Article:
Welcome to LinuxQuestions.org, a friendly and active Linux Community.
You are currently viewing LQ as a guest. By joining our community you will have the ability to post topics, receive our newsletter, use the advanced search, subscribe to threads and access many other special features. Registration is quick, simple and absolutely free. Join our community today!
Note that registered members see fewer ads, and ContentLink is completely disabled once you log in.
If you have any problems with the registration process or your account login, please contact us. If you need to reset your password, click here.
Having a problem logging in? Please visit this page to clear all LQ-related cookies.
Introduction to Linux - A Hands on Guide
This guide was created as an overview of the Linux Operating System, geared toward new users as an exploration tour and getting started guide, with exercises at the end of each chapter.
For more advanced trainees it can be a desktop reference, and a collection of the base knowledge needed to proceed with system and network administration. This book contains many real life examples derived from the author's experience as a Linux system and network administrator, trainer and consultant. They hope these examples will help you to get a better understanding of the Linux system and that you feel encouraged to try out things on your own.
Click Here to receive this Complete Guide absolutely free.
» Number of reviews : 2 - viewing 10 Per Page
Last Review by weibullguy - posted: 07-03-2008 09:54 PM
I use Cross Linux from Scratch (CLFS) on my ix86 and x86_64 machines in a cluster of six machines. I also use it on an old G4 PowerPC machine. It is easy, if somewhat time consuming, to install. The book provides instructions for a multilib x86_64 build. It is one of the most standards compliant x86_64 distributions I've come across. Switching between the 32-bit and 64-bit tool chain is as simple as using the -m32 or -m64 switch. I've tried other multilib x86_64 distros that provide a 32-bit tool chain AND a 64-bit tool chain rather than one multilib tool chain like CLFS. Keeping architecture specific configuration files (e.g.,mysql_config) separate is done by appending a -32 or -64 to the file name. CLFS provides the multiarch_wrapper program. This is a small C application that reads the USE_ARCH environment variable which is set to either 32 or 64, and selects the correct file to use. This is the only wrapper program required. 32-bit applications run like Firefox don't require wrappers to use 32-bit plugins. Just build the 32-bit version of Firefox and install the plugins just as you would on an ix86 platform. Instructions for over 1000 packages can be found at the CBLFS Wiki (http://cblfs.cross-lfs.org/index.php/Main_Page). There is also a CLFS Hints Wiki (http://hints.cross-lfs.org/index.php/Main_Page). Boot time is acceptable. One of my machines (http://cross-lfs.org/%7Earowland/bootchart.png) boots to run level 3 in under 25 seconds.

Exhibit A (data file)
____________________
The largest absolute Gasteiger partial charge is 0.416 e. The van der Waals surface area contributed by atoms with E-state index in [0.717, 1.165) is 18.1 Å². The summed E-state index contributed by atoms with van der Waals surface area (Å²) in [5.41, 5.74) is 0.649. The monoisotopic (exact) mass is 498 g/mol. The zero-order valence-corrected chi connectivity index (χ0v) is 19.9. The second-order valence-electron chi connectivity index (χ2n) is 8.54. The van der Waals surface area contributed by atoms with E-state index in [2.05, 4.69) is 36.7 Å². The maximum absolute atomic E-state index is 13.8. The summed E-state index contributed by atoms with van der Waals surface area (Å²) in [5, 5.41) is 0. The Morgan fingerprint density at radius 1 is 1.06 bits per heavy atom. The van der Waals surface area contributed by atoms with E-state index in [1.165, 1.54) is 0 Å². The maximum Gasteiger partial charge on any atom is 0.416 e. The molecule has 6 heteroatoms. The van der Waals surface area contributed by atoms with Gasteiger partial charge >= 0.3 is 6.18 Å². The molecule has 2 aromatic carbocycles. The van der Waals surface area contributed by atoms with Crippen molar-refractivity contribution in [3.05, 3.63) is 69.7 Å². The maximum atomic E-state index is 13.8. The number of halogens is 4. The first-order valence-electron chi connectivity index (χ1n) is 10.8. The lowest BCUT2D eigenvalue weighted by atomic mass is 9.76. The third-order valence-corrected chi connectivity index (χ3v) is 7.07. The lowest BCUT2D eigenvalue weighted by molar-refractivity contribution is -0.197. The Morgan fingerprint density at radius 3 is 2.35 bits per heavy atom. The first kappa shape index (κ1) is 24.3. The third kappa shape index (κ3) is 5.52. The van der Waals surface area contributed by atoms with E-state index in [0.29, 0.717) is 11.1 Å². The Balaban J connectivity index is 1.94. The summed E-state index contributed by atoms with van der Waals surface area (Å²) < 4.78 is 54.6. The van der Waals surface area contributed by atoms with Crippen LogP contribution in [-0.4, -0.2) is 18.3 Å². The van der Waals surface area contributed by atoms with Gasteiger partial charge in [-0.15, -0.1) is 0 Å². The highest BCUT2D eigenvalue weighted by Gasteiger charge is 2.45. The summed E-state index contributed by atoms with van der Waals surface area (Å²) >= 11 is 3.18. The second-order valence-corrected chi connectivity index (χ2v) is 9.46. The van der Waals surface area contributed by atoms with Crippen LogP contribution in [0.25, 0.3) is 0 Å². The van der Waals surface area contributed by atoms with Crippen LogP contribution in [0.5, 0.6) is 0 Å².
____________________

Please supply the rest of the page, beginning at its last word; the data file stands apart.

Debian offers many thousands of packages from the default repositories. I still had to add a couple of additional repositories to get all of the packages that I wanted. In my mind that is the only negative about Debian, it is "too" stable sometimes. Of course, I haven't found a Linux distro yet that is really unstable.
Stability is one reason I chose Debian because I didn't feel that I needed to be cutting edge for the things I do with the computer. Unfortunately, not every FOSS project out there has the same philosophy as the Debian team regarding stability. I found myself having to install from source more than I wanted to be able to take advantage of some of the latest releases of the software I was using.
I also had an older machine when I became a Linux revolutionary. Debian worked fine on the older machine, but when I built a new box, Debian wasn't taking advantage of the hardware features available. This was the case with Etch as well.
On the other hand, Debian is easy to install. My 12-year old installed Debian 3.0 and only asked me one question. The only thing he asked was whether the URL for one of the Debain mirrors was Michigan State. Not a show-stopper; he could've picked any mirror and installed successfully.
I also like apt-get and the GUI Synaptic. In my experience, apt-get does do a better job of resolving dependencies than rpm. Both are easy to use also. Once again, my 12-year old installs, removes, and updates packages all the time and hasn't busted a thing.
Overall Debian is an outstanding distribution. I certainly respect the Debian team's philosophy regarding stability. However, seriously assess your computing needs, you might find like I did that you're more cutting edge than you think.